Is There Ever a Reason to Disregard an Owner Complaint?
On occasion in a manager’s career, the board of directors may advise you to disregard an owner’s complaint. This presents a challenging situation that could become fraught with conflict. When a board gives instructions contrary to your specific obligation under the management agreement and against the responsibilities set out by the CMRAO for the licence you hold, it would be wise to get legal counsel to advise on your next steps. It may be as simple as sending a reminder letter to the board.
In any case, condo managers should take all complaints seriously, even those that may seem frivolous. Make time to meet with the unit owner and tell them you will look into the matter. Respond in writing, telling them your next steps. If you fail to investigate an owner complaint, you are failing to manage the corporation as outlined in the management agreement. You may even be costing the corporation money if an actual common element repair is needed to satisfy the complaint and/or if the unit owner pursues legal action against the corporation. Furthermore, ignoring a complaint could jeopardize your hard-earned condominium manager licence.
Level Up on Your Owner Communication
Thorough management agreements will also address the communication to owners as the condo manager’s responsibility. In addition to the distribution of electronic or print newsletters and other pertinent information sheets and packages, it would be beneficial to include, from time to time, articles that outline the manager’s responsibilities in carrying out the duties of the corporation, including the complaints investigation and response process.
Educating owners about the manager’s role and responsibilities is a good thing and helps them understand the working relationship between the board and the property manager.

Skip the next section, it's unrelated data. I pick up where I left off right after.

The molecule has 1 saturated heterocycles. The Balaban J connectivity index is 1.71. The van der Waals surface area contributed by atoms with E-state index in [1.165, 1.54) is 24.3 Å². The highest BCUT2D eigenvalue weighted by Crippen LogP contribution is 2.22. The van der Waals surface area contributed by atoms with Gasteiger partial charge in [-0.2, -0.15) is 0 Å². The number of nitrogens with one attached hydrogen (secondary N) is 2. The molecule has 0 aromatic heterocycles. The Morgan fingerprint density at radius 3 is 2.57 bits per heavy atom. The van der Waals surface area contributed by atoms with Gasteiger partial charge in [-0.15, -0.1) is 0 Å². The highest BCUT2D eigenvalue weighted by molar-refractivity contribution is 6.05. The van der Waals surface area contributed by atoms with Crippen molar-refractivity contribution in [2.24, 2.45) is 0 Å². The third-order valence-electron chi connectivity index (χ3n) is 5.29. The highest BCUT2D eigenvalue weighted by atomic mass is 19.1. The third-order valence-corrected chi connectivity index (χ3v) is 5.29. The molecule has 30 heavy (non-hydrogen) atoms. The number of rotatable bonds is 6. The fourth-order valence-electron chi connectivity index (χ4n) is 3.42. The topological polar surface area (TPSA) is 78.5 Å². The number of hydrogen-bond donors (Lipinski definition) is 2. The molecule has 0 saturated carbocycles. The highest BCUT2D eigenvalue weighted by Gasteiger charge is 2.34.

Sample 2: Communication to the Owners
- Forthwith, after their enactment, communicate to all owners any implementation or changes to the By-laws or Rules or amendments thereto. Forthwith, after notification by the board, arrange the location of all general meetings of owners and undertake the preparation and distribution of all notices for the meeting, agenda and proxy forms together with minutes of the previous meeting, and any other material or reports pertinent to the agenda for the meeting and arrange for ballot boxes and other meeting essentials.
- Without limiting the generality of the foregoing, at the expense of the corporation, prepare and deliver Periodic Information Certificates, Information Certificate Updates and New Owner Information Certificates, as required, in accordance with Section 26.3 of the Act and as prescribed by the regulations.
- The manager shall respond to owner inquiries in a timely manner.
In conclusion, people will be who they are. While some complaints can be trivial, address them all in a detailed manner, and you can rest assured that you have fulfilled your duties as set out in the management agreement and under the CMRAO and ACMO.
Natalia Polis, BA, JD, is a lawyer at Lash Condo Law. Prior to attending law school, Natalia grew up working at her family’s condo management company, where she developed a keen interest in everything condo. She offers a unique perspective and understands the difficulties managers often face. Natalia uses this perspective to provide her clients with practical and cost-driven results.